Drinking the Kool-Aid

Closing the Teach For America Blogging Gap
Jan 08 2012

I would have blocked you, too

I was sad I couldn’t comment on your doozy of a first post! Can’t wait to read more (that sounds sarcastic, but it’s not. Welcome).

So first let me say that THIS is sole reason I can’t quiiite get on board with DR and her crowd:

@DianeRavitch@TomBurr When you start teaching, let me know how you feel about being judged by changes in your students’ scores, esp those absent.

I feel damn good about it, considering that’s, you know, my job. I love realism, but “if nobody’s learnin’, ain’t nobody teachin.”


That said, if you’d said things like “RTFM” and “why are you so lazy?” to me, I would have blocked you, too. That’s just rude, and not something I’d like to see on my feed. Public figure or not, she has the right to block churlishness from anyone.

15 Responses

  1. tmb11


    Thanks for cluing me into the fact that I had comments blocked, wasn’t aware. Believe I have altered the settings, let me know if I haven’t.

    I acknowledge I was rude, and it’s probably never deserved.

    My rudeness, however, is relatively harmless compared to the disservice she does to academia and debate.


    • Wess

      Still can’t comment.

      Maybe relatively harmless, but also a perfectly good reason to be blocked. Your post makes it sound like blocking you on twitter is the problem.

      Also, I think I’d read her deleting the tweet as her acknowledging she was wrong. While it’d be pretty big of her, I don’t think you should necessarily expect a full public apology.

  2. Yeah, his blog doesn’t allow comments…pretty funny for a post complaining about Ravitch not taking his feedback.

    My favorite part was the part where he got mad that Ravitch didn’t respond to his tweet within 15 minutes.

  3. tmb11

    Parus, I’m responding to your feedback here and am new to this site. Trying to figure out how to get comments working. Possible delay between what I did on dashboard and it going into effect.

    Wess, I can see how it comes off that way, but my main problem is not her blocking me. It’s that when she asks question after question like that, she has a responsibility to acknowledge answers received.

    • Wess

      Maybe true. But did she stop asking the questions?
      I think especially on Twitter, it’s okay for someone to want to save face.

      • Tom

        I disagree.As the intellectual leader of the anti-testing anti-reform movement, she uses twitter as a primary vehicle for her argumentation. As a public figure, she deserves to be held to a higher standard.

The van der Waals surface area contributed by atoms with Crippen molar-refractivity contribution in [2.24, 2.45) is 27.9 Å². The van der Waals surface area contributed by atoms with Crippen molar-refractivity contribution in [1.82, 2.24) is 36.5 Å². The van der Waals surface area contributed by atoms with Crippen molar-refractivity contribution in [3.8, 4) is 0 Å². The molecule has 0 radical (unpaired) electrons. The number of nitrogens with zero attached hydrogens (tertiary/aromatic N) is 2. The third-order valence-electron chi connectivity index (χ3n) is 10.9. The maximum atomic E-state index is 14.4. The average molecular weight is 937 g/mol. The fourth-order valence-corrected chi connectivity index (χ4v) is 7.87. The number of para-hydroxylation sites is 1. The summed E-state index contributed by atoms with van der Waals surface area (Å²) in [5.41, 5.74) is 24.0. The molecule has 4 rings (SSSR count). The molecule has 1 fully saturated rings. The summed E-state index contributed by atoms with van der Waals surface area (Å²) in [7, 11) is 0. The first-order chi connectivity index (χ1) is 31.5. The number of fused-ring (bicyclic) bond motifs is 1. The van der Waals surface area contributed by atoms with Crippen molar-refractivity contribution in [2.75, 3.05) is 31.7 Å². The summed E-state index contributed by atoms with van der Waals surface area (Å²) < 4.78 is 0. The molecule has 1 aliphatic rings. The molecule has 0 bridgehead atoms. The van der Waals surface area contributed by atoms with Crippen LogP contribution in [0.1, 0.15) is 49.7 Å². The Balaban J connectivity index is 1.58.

4. Tom, refer to TFA core value #5. I admire your boldness, but your particular tack will no more change minds than a street evangelist would by telling pedestrians that they’re going to hell.

  5. CY

    TMB’s tweets and post aside, I have yet to see DR offer a single solution via twitter. She certainly offers a million criticisms. To be fair, I have not yet read her book, though I do own it. She also phrases questions in a way that makes them seem rhetorical when they actually are not, which I think might be a large part of TMB’s problems with her.

    • A pox on Diane Ravitch. If she really cared she’d be solving education’s ills in 140 characters or less!

      Forget traditional academic journals, books, or even mainstream newspaper and magazine articles…Twitter is where the real scholarship is nowadays.

      • Wess

        Haha! Touche.

        • CY

          She certainly manages to criticize (repeatedly) in 140 characters or less. I would like to see her put forth one tiny little idea over a medium she clearly finds so useful for getting a message across (or she wouldn’t be spending inordinate amounts of time tweeting and retweeting).

          • This kind of faith in soundbite solutions is, in my opinion, a large part of why US politics, including the politics of education, is in such a lamentable state.

          • I mean, honestly, she’s an elderly lady with how many hundreds of publications and speaking engagements on the subject of public education. Criticizing her contribution to the public dialogue on the basis that she’s TWITTERING incorrectly is such a reach. Regardless of whether one agrees with her conclusions or stances, it is disingenuous to act like she’s been failing to communicate seriously about the issues or is reluctant to pass on her acquired knowledge and perspective.

  6. Gary Rubinstein

    Wess, Standardized test scores, I think, don’t give an accurate picture of how much some students have learned — particularly students that struggle. So a student can get 80% of every question right, but still get a 0% on the test since they got every question wrong as there is no tolerance for error on a multiple choice test. Of course when you teach something and give your own test (which has, I’m sure partial credit) you don’t mind that. But I have trouble believing you feel ‘damn good’ if you are blamed for low test scores for a student who was excessively absent from your class.

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